August 21, 2011 by Sue Madison
By Senator Sue Madison (D) District 7
Athletic Fees to Increase
The State Hospital has agreed to a far-reaching improvement plan that will keep federal funding of the facility intact for the next year.
The hospital is a psychiatric facility in Little Rock with 236 beds for people with mental illnesses so severe that they need to be placed in an institution. It is operated by the state Department of Human Services, which also operates 13 community mental health centers across the state for thousands of Arkansans who require psychiatric care.
Almost a third of the annual funding of the State Hospital comes from the federal government, which threatened to shut off the flow of revenue unless the facility made improvements in care. The agreement calls for the hospital to pay for third-party consultants to review policies and practices, including how prescription drugs are dispensed to patients and how staff are trained.
In a separate development, an investigation cleared the State Hospital of complaints that it had billed the federal government for services that were not medically necessary. The complaint was filed by an advocacy group that looks out for the interests of patients. A spokesman for the group said that some patients did not have the type of mental illness that made it necessary for them to be in the State Hospital.
Medicaid, a government health care program, was paying for their treatment. An investigator for a Medicaid unit dismissed the complaints. A finding against the hospital would have further jeopardized its federal funding.
The State Hospital’s operating budget last fiscal year was about $45 million, of which $13 million came from federal funding. The state provided the rest.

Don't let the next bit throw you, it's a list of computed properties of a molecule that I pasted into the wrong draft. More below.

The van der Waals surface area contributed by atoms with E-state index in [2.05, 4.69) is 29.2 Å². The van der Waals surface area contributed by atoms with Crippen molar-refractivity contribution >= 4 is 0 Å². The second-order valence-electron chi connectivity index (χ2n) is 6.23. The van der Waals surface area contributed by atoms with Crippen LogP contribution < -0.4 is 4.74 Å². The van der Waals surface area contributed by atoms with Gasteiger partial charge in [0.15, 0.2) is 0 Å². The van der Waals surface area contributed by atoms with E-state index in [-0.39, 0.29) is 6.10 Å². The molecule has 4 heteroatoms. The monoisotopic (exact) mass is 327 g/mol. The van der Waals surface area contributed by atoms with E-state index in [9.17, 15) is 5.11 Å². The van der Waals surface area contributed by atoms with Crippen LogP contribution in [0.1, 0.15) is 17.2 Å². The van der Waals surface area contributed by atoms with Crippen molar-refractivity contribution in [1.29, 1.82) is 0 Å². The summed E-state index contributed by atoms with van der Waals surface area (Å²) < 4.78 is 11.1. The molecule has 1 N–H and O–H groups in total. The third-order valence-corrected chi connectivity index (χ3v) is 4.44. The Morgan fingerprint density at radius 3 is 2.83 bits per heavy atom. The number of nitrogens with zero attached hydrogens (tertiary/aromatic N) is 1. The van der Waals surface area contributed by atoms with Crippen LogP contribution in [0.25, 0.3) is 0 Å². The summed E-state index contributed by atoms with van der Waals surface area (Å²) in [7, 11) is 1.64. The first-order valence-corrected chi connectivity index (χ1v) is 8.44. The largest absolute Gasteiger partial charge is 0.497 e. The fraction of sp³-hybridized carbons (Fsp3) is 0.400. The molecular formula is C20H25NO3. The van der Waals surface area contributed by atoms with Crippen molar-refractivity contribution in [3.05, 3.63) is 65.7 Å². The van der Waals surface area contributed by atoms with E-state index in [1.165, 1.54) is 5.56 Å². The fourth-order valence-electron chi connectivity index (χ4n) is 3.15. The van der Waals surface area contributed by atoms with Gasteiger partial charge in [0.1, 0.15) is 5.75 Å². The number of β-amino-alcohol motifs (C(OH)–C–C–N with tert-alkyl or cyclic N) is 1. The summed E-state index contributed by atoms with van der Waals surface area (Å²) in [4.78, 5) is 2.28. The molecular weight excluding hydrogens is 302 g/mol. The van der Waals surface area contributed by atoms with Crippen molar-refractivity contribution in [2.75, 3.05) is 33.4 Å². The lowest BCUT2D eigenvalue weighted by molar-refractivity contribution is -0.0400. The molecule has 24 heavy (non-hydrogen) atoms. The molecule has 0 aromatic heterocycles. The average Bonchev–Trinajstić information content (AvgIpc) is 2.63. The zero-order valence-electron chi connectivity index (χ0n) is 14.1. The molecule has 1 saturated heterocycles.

Any potential loss of federal funding is a serious matter for the state Human Services Department. It is very hard to find and pay for treatment of the patients at the State Hospital because of the severity of their medical conditions.
Earlier this year, after federal monitors found problems in how patients were cared for, the state dismissed the Hospital’s chief administrator.
In the coming school year eight state-supported universities in Arkansas will raise fees that students must pay to support athletic programs, according to a report by the state Higher Education Department.
Athletic fees range from $11.50 per credit hour at Henderson State University in Arkadelphia to $17 a credit hour at the University of Central Arkansas in Conway. The University of Arkansas at Fayetteville does not charge mandatory student fees for athletics. The Razorbacks receive millions in ticket sales, licensing of products and television contracts.
The Razorback athletic program, with a total budget of $69 million, is by far the largest in the state. Arkansas State University at Jonesboro ranks second with an athletic budget of $12 million.
UCA is third with a budget of almost $9 million for athletics and the University of Arkansas at Little Rock is fourth with an athletic budget of $6.7 million. The University of Arkansas at Pine Bluff follows right behind with annual spending on athletics of $6.2 million.
Arkansas Tech at Russellville spends almost $4 million a year on athletics, the University of Arkansas at Fort Smith and Henderson State each spend about $3.4 million, the University of Arkansas at Monticello $2.9 million and the University of Southern Arkansas at Magnolia $2.5 million.
If you have any questions or comments about legislative issues, please call me at 479-442-2997.